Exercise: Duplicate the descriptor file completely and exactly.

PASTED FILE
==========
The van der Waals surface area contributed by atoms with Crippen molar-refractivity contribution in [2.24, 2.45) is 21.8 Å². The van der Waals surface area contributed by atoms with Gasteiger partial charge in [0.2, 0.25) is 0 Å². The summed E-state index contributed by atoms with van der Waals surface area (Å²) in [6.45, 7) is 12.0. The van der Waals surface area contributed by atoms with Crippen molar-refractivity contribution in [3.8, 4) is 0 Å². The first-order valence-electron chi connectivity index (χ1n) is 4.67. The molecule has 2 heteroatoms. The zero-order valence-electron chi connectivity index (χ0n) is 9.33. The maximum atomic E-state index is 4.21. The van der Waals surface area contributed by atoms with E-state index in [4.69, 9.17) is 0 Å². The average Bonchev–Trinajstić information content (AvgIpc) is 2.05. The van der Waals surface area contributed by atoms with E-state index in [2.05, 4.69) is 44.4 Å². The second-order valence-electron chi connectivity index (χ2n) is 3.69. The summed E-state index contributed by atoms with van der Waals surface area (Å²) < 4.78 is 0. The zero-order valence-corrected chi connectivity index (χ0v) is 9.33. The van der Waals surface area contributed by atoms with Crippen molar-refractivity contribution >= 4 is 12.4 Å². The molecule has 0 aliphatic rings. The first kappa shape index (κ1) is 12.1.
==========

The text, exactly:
The van der Waals surface area contributed by atoms with Crippen molar-refractivity contribution in [2.24, 2.45) is 21.8 Å². The van der Waals surface area contributed by atoms with Gasteiger partial charge in [0.2, 0.25) is 0 Å². The summed E-state index contributed by atoms with van der Waals surface area (Å²) in [6.45, 7) is 12.0. The van der Waals surface area contributed by atoms with Crippen molar-refractivity contribution in [3.8, 4) is 0 Å². The first-order valence-electron chi connectivity index (χ1n) is 4.67. The molecule has 2 heteroatoms. The zero-order valence-electron chi connectivity index (χ0n) is 9.33. The maximum atomic E-state index is 4.21. The van der Waals surface area contributed by atoms with E-state index in [4.69, 9.17) is 0 Å². The average Bonchev–Trinajstić information content (AvgIpc) is 2.05. The van der Waals surface area contributed by atoms with E-state index in [2.05, 4.69) is 44.4 Å². The second-order valence-electron chi connectivity index (χ2n) is 3.69. The summed E-state index contributed by atoms with van der Waals surface area (Å²) < 4.78 is 0. The zero-order valence-corrected chi connectivity index (χ0v) is 9.33. The van der Waals surface area contributed by atoms with Crippen molar-refractivity contribution >= 4 is 12.4 Å². The molecule has 0 aliphatic rings. The first kappa shape index (κ1) is 12.1.